Asteroid Hunters Plan Deep Space Mining Campaign

Artist's rendering of asteroid-mining spacecraft. Image: Bryan Versteeg/DSI.

A small group of entrepreneurs has big plans - literally, to mine the sky.

Deep Space Industries (DSI), a new company in California, announced today that it hopes to build a fleet of asteroid-hunting spacecraft and launch by 2015. The ships would explore nearby asteroids for resources and use them to benefit Earth.

"We sit in a sea of resources. It's not something we can sit back and dream about," said Deep Space chairman Rick Tumlinson. "Using low cost technologies, and combining the legacy of our space program with the innovation of today's young high-tech geniuses, we will do things that would have been impossible just a few years ago."

Those things that seemed impossible include building what they are calling "FireFly" spacecraft, to capture Near Earth Asteroids - asteroids that cross the Earth's orbit or come within about 300 million miles of the Earth.

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DSI says it is working with NASA and other companies on the effort. The robotic ships would come in different sizes, traveling in space for two to four years and returning up to 150 lbs. of material.

"This is the first commercial campaign to explore the small asteroids that pass by Earth," said Tumlinson.

However, that's only where the journey begins. Deep Space plans to mine the asteroids to transform the raw materials into complex metal parts, and added the amount of asteroids has only increased over the years.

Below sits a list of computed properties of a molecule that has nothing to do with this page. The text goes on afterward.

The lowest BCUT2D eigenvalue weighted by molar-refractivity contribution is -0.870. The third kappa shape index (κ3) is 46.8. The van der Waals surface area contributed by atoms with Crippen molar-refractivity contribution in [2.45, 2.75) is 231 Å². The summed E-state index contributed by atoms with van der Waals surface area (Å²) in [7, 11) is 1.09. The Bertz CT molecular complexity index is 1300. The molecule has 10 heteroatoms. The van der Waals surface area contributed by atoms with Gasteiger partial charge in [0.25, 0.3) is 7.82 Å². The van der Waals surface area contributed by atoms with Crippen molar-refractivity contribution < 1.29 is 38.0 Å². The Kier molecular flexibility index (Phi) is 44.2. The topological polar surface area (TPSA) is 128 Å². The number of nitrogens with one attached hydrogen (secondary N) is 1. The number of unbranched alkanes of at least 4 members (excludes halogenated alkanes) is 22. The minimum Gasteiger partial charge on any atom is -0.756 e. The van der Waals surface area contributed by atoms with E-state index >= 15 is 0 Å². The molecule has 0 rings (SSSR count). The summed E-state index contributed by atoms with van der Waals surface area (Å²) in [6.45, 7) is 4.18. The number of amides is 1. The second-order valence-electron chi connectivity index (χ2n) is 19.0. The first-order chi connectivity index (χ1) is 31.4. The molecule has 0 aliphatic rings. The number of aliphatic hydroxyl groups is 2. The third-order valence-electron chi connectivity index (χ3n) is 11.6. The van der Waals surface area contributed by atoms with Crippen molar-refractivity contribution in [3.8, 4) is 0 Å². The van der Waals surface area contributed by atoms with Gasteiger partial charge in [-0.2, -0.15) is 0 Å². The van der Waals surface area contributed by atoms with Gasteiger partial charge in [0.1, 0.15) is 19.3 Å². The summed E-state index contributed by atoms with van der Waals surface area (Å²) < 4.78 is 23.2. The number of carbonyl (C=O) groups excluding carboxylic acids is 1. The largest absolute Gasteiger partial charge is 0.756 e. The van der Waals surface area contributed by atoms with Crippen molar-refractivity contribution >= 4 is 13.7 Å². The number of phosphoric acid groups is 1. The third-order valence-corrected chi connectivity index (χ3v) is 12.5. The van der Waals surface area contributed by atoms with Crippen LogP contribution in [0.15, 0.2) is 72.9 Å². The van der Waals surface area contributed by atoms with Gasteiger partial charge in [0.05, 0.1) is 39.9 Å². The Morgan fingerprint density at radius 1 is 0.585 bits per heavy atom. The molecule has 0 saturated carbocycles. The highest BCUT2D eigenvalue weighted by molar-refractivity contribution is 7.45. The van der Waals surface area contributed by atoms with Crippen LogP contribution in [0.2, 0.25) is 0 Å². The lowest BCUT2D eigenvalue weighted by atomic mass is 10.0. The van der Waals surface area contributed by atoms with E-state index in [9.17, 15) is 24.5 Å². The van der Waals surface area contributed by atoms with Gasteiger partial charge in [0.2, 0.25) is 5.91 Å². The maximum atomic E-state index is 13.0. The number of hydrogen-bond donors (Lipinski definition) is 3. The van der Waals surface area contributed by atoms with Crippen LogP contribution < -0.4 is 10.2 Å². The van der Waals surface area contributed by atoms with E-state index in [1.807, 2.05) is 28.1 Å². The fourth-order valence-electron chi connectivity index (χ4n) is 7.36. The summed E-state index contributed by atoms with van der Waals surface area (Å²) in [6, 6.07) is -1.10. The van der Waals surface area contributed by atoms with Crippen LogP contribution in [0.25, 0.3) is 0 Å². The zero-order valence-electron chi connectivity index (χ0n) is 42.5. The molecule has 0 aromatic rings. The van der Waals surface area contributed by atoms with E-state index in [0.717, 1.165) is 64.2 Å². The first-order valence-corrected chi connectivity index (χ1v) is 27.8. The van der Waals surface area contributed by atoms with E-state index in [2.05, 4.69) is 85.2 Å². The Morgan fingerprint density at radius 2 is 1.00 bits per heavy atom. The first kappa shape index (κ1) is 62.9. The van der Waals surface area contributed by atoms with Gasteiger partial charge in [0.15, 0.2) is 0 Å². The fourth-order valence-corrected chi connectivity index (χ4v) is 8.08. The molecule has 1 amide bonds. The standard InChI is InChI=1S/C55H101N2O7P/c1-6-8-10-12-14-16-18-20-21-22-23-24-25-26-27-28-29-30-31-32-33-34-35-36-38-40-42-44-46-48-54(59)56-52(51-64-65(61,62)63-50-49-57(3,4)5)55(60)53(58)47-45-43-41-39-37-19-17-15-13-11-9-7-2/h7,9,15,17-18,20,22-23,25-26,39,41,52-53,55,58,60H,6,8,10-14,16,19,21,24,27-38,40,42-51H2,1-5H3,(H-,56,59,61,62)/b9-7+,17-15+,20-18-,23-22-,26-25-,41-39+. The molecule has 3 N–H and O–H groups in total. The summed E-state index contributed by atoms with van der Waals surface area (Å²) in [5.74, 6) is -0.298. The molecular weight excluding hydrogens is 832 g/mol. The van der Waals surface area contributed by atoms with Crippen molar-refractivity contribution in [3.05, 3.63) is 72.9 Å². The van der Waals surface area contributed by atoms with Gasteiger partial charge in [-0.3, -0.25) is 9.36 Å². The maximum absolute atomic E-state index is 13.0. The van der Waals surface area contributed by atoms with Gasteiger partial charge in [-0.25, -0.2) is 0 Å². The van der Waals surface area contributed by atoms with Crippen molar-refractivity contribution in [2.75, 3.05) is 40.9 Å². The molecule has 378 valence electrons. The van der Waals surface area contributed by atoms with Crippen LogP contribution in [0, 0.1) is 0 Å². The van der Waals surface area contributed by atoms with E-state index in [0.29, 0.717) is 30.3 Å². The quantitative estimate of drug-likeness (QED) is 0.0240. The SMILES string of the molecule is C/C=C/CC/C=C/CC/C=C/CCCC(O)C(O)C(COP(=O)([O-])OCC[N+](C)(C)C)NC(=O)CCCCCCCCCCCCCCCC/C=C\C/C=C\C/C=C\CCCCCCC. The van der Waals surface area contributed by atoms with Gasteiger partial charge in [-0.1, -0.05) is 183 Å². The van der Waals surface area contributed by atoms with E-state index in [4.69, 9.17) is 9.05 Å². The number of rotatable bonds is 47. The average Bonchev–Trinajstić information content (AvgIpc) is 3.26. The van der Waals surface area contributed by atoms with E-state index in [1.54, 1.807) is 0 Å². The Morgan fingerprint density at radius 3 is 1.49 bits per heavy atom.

"More than 900 new asteroids that pass near Earth are discovered every year," said the company's CEO, David Gump. "They can be like the Iron Range of Minnesota was for the Detroit car industry last century - a key resource located near where it was needed. In this case, metals and fuel from asteroids can expand the in-space industries of this century. That is our strategy."

Mark Sonter, a member of DSI's board of directors, said many asteroids consist of asphalt-like metal and nickel iron metal. He described these components as "extremely valuable material" and "will be a major resource opportunity of the 21 st century."

"Mining asteroids for rare metals alone isn't economical, but makes sense if you already are processing them for volatiles and bulk metals for in-space uses," said Sonter.

Does the company have a chance of success? Many space-business ventures have failed; a notable exception is SpaceX, which has a contract with NASA to launch supply ships to the International Space Station.

DSI also has competition in the space mining business; last year a company called Planetary Resources announced similar plans - and said it had backing from Larry Page and Eric Schmidt of Google, Ross Perot Jr. and James Cameron.

Deep Space says it does have some investors for the campaign, but added that today's announcement was made in hope of attracting more.